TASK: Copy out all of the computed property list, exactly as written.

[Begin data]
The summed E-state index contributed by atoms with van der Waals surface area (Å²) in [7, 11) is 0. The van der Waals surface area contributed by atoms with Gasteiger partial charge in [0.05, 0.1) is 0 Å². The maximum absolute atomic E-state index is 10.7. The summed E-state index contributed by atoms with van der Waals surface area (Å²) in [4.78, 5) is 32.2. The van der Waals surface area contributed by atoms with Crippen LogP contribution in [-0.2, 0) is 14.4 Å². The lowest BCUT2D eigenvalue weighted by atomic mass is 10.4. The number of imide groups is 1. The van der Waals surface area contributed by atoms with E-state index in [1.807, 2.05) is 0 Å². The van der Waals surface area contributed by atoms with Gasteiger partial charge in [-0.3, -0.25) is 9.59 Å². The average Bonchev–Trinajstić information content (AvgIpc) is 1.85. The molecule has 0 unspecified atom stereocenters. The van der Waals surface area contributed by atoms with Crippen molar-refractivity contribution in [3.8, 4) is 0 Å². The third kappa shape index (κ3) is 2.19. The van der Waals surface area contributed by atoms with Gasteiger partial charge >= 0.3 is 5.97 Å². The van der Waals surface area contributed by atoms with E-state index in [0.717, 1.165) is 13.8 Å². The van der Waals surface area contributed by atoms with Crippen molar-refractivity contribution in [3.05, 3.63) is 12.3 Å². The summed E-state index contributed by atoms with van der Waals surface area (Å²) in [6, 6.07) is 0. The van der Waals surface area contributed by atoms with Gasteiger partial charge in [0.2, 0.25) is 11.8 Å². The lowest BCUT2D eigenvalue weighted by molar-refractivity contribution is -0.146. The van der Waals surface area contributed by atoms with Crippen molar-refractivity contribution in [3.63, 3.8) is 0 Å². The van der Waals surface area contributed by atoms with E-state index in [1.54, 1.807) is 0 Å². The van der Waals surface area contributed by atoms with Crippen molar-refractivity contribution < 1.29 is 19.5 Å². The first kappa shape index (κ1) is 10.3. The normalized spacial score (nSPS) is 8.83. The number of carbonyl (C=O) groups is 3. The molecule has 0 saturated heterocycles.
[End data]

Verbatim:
The summed E-state index contributed by atoms with van der Waals surface area (Å²) in [7, 11) is 0. The van der Waals surface area contributed by atoms with Gasteiger partial charge in [0.05, 0.1) is 0 Å². The maximum absolute atomic E-state index is 10.7. The summed E-state index contributed by atoms with van der Waals surface area (Å²) in [4.78, 5) is 32.2. The van der Waals surface area contributed by atoms with Crippen LogP contribution in [-0.2, 0) is 14.4 Å². The lowest BCUT2D eigenvalue weighted by atomic mass is 10.4. The number of imide groups is 1. The van der Waals surface area contributed by atoms with E-state index in [1.807, 2.05) is 0 Å². The van der Waals surface area contributed by atoms with Gasteiger partial charge in [-0.3, -0.25) is 9.59 Å². The average Bonchev–Trinajstić information content (AvgIpc) is 1.85. The molecule has 0 unspecified atom stereocenters. The van der Waals surface area contributed by atoms with Crippen molar-refractivity contribution in [3.8, 4) is 0 Å². The third kappa shape index (κ3) is 2.19. The van der Waals surface area contributed by atoms with Gasteiger partial charge >= 0.3 is 5.97 Å². The van der Waals surface area contributed by atoms with E-state index in [0.717, 1.165) is 13.8 Å². The van der Waals surface area contributed by atoms with Crippen molar-refractivity contribution in [3.05, 3.63) is 12.3 Å². The summed E-state index contributed by atoms with van der Waals surface area (Å²) in [6, 6.07) is 0. The van der Waals surface area contributed by atoms with Gasteiger partial charge in [0.2, 0.25) is 11.8 Å². The lowest BCUT2D eigenvalue weighted by molar-refractivity contribution is -0.146. The van der Waals surface area contributed by atoms with Crippen molar-refractivity contribution in [3.63, 3.8) is 0 Å². The van der Waals surface area contributed by atoms with E-state index in [1.54, 1.807) is 0 Å². The van der Waals surface area contributed by atoms with Crippen molar-refractivity contribution < 1.29 is 19.5 Å². The first kappa shape index (κ1) is 10.3. The normalized spacial score (nSPS) is 8.83. The number of carbonyl (C=O) groups is 3. The molecule has 0 saturated heterocycles.